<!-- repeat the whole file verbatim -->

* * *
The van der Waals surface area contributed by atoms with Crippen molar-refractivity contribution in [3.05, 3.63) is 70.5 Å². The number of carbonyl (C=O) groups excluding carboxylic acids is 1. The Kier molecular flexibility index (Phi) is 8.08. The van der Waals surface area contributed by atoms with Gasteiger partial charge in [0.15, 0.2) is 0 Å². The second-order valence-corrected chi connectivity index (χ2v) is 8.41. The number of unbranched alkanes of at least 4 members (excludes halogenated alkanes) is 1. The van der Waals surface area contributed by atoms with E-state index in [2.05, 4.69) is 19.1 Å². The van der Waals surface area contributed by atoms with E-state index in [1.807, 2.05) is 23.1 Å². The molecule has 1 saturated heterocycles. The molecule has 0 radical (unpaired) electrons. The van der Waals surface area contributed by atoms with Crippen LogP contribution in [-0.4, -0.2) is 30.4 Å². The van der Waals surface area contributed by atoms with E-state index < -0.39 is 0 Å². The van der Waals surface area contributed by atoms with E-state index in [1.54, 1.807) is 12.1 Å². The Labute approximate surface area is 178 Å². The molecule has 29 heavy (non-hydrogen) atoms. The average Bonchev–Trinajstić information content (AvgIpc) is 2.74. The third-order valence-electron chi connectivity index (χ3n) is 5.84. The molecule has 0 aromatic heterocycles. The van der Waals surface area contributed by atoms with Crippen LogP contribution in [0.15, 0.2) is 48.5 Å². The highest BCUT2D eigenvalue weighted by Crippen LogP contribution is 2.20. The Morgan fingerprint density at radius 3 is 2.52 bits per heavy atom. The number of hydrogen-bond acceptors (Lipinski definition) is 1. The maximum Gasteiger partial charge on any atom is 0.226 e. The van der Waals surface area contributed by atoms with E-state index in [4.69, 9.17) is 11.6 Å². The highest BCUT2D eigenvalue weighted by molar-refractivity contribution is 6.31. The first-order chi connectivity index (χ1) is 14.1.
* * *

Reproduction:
The van der Waals surface area contributed by atoms with Crippen molar-refractivity contribution in [3.05, 3.63) is 70.5 Å². The number of carbonyl (C=O) groups excluding carboxylic acids is 1. The Kier molecular flexibility index (Phi) is 8.08. The van der Waals surface area contributed by atoms with Gasteiger partial charge in [0.15, 0.2) is 0 Å². The second-order valence-corrected chi connectivity index (χ2v) is 8.41. The number of unbranched alkanes of at least 4 members (excludes halogenated alkanes) is 1. The van der Waals surface area contributed by atoms with E-state index in [2.05, 4.69) is 19.1 Å². The van der Waals surface area contributed by atoms with E-state index in [1.807, 2.05) is 23.1 Å². The molecule has 1 saturated heterocycles. The molecule has 0 radical (unpaired) electrons. The van der Waals surface area contributed by atoms with Crippen LogP contribution in [-0.4, -0.2) is 30.4 Å². The van der Waals surface area contributed by atoms with E-state index < -0.39 is 0 Å². The van der Waals surface area contributed by atoms with E-state index in [1.54, 1.807) is 12.1 Å². The Labute approximate surface area is 178 Å². The molecule has 29 heavy (non-hydrogen) atoms. The average Bonchev–Trinajstić information content (AvgIpc) is 2.74. The third-order valence-electron chi connectivity index (χ3n) is 5.84. The molecule has 0 aromatic heterocycles. The van der Waals surface area contributed by atoms with Crippen LogP contribution in [0.15, 0.2) is 48.5 Å². The highest BCUT2D eigenvalue weighted by Crippen LogP contribution is 2.20. The Morgan fingerprint density at radius 3 is 2.52 bits per heavy atom. The number of hydrogen-bond acceptors (Lipinski definition) is 1. The maximum Gasteiger partial charge on any atom is 0.226 e. The van der Waals surface area contributed by atoms with E-state index in [4.69, 9.17) is 11.6 Å². The highest BCUT2D eigenvalue weighted by molar-refractivity contribution is 6.31. The first-order chi connectivity index (χ1) is 14.1.